Having enjoyed that audiobook a lot, the next time I was at the library, I got a few more. I just now tried to listen to my second audiobook, The Mystery Woman, by Amanda Quick, narrated by Justine Eyre. This was not such a good experience. Same piece of equipment, now lying on my bed, which is where I finished the LeCarre after I got back from my little trip. But first, there was a fault in disc 1, and I couldn't listen to it at all. Disc 2 played OK, but I only listened about two minutes before giving up in disgust. And this is the topic of my post. It makes a huge difference who the narrator is! And I do not like Justine Eyre, although I don't think, after Googling her, that I have seen her in anything. She is an extremely beautiful, if distinctly unfriendly-looking, young woman, but that could be because she has also been a model. (Or she could have been a model for the same reason she looks so distant and miserable, who knows?) Canadian by birth, raised in the Phillipines, educated in the UK, she is described as a classically trained actor. Her voice, how shall I say this? is horrible. Cut glass, but a little bit too much so, with backnotes of a suburban midwestern Canadian. A timbre somewhere between brittle and wheezy, like it's been overbaked on cigarettes and coke, and yet at the same time, flat in that very young way of very bored and snooty youngsters. I'm sorry, Justine, but I could not get past my appalled fascination with your ridiculous voice enough to even hear the content. Which I would probably like if I were reading it myself.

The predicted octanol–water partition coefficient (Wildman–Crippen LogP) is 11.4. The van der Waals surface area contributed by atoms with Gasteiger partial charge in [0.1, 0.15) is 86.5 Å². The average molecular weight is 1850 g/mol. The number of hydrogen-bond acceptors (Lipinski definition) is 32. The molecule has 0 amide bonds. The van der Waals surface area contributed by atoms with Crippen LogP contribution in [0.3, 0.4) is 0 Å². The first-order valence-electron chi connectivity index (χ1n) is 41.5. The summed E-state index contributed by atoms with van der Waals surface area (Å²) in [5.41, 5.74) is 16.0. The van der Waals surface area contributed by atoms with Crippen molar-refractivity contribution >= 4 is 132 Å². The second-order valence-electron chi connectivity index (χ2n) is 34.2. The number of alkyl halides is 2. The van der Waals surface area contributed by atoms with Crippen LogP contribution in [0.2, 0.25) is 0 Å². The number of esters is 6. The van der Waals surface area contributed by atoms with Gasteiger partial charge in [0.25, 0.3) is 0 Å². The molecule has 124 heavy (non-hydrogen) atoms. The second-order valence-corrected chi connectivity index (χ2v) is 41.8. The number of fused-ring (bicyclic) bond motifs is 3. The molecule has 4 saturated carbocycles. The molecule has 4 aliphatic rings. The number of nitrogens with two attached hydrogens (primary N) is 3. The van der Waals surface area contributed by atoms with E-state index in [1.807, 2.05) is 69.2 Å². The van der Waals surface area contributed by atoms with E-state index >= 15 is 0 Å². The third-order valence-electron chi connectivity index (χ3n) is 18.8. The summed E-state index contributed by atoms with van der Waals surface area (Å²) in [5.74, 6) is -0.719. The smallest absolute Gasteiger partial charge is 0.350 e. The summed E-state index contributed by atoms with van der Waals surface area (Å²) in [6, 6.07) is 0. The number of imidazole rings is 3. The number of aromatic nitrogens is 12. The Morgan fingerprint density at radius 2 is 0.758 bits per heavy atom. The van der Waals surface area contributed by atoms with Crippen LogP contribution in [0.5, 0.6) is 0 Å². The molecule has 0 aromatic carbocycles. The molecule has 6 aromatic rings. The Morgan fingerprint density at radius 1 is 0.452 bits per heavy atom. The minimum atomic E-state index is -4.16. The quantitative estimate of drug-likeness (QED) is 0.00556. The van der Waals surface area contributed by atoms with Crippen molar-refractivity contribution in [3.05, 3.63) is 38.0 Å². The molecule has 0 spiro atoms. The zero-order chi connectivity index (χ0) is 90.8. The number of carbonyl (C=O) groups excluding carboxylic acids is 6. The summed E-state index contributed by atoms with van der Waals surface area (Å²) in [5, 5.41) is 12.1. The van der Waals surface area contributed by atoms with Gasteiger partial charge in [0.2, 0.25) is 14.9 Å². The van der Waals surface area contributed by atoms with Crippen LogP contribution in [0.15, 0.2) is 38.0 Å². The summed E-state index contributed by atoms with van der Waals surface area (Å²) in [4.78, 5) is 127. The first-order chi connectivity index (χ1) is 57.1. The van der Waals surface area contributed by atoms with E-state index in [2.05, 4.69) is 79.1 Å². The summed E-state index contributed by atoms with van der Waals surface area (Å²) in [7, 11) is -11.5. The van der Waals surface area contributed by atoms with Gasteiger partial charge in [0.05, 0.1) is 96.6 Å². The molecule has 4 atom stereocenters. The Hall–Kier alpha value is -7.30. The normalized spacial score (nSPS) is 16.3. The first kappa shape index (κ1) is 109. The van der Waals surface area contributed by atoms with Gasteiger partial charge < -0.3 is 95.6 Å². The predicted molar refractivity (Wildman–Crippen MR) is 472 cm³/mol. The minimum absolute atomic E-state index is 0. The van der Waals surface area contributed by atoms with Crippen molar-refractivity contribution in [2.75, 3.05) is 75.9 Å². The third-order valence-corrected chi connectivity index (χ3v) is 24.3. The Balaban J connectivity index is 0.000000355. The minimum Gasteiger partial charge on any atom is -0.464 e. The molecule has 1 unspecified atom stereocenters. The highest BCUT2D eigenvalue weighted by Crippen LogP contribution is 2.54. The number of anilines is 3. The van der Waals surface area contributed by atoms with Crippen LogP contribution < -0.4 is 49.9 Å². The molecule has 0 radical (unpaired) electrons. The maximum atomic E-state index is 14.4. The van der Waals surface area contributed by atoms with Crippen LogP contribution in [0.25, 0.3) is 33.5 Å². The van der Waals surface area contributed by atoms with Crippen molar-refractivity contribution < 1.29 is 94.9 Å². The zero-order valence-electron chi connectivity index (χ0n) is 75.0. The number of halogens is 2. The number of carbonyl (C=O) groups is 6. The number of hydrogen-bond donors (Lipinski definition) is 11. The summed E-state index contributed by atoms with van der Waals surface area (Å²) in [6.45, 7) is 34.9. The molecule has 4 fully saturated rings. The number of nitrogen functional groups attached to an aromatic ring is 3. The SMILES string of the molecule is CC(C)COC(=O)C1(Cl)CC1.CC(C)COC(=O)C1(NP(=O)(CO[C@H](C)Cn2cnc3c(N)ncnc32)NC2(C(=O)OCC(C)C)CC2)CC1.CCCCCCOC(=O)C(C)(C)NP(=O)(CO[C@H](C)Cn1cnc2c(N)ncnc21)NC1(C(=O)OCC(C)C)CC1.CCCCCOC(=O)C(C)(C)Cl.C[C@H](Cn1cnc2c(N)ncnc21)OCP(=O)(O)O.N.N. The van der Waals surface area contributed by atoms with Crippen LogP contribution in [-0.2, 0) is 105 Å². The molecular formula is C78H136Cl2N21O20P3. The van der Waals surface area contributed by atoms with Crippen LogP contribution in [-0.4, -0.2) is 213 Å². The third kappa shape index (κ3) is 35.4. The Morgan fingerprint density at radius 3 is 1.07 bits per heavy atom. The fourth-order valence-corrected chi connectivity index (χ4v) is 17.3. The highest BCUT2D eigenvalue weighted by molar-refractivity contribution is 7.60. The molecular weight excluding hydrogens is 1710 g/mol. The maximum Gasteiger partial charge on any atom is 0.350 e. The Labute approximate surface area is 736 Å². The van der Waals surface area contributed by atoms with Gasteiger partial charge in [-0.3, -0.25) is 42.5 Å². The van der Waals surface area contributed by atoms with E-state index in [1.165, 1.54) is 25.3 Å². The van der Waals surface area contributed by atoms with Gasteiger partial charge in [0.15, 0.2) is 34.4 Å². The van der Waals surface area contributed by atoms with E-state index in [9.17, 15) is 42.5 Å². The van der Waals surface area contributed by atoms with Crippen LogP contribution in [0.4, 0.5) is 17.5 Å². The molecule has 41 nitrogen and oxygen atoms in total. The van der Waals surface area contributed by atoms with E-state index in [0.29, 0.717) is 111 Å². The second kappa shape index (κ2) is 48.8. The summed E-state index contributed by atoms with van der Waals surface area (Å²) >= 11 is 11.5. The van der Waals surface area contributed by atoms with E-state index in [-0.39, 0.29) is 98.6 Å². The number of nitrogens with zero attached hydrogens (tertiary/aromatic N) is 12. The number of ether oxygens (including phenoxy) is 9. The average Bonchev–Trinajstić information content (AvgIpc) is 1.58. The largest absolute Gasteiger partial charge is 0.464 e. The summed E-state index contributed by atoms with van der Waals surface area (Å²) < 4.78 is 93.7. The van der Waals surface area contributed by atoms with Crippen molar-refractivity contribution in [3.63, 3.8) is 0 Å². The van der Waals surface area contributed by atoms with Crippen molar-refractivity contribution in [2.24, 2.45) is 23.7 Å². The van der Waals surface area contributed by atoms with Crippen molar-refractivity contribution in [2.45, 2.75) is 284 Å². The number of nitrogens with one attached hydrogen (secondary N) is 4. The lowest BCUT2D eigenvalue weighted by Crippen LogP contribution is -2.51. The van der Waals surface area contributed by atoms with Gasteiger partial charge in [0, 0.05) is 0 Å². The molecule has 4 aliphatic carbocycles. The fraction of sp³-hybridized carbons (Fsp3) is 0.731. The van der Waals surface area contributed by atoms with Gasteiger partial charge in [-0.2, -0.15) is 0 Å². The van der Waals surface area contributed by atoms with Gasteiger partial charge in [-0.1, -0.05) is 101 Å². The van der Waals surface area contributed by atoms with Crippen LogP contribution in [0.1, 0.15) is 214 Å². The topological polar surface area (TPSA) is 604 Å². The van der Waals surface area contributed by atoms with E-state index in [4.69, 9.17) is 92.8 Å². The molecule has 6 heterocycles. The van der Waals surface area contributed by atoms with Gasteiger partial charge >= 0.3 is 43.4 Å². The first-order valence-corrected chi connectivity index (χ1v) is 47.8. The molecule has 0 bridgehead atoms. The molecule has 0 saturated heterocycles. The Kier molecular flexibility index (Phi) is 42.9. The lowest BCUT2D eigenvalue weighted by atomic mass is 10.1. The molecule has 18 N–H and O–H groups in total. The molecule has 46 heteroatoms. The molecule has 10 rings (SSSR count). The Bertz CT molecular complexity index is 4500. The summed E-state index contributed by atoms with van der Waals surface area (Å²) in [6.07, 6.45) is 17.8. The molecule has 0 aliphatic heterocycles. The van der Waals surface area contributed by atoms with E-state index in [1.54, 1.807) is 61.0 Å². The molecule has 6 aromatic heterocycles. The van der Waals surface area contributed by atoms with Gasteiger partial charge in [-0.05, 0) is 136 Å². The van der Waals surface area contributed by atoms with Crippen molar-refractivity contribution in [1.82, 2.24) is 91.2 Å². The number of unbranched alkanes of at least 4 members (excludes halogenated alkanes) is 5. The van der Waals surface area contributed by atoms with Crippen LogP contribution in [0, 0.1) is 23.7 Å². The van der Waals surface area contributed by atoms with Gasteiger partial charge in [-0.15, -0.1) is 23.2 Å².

Poem for a late February snow that nobody wanted

The snow lies gloopily, Dr. Seussally, across land like a badly-frosted cake.
The trees are iced with such cliched crystals as would make a cheap Christmas card blush.
Improbable pastels overlay the dark of twilight and the quarter moon disdains to shine,
Hiding herself behind sullen heavy clouds that keep their secrets.
It's funny weather, all right, but nobody's laughing.


Friends of the Roosevelt Library Facebook page

I finally posted something on the Friends of the Roosevelt Library page. In fact, I got carried away and posted two things at once.  That second one is a share of an event sponsored by the parent group, Friends of the Hennepin County Library The links below are to three authors we read in the Adult Mystery Book Club.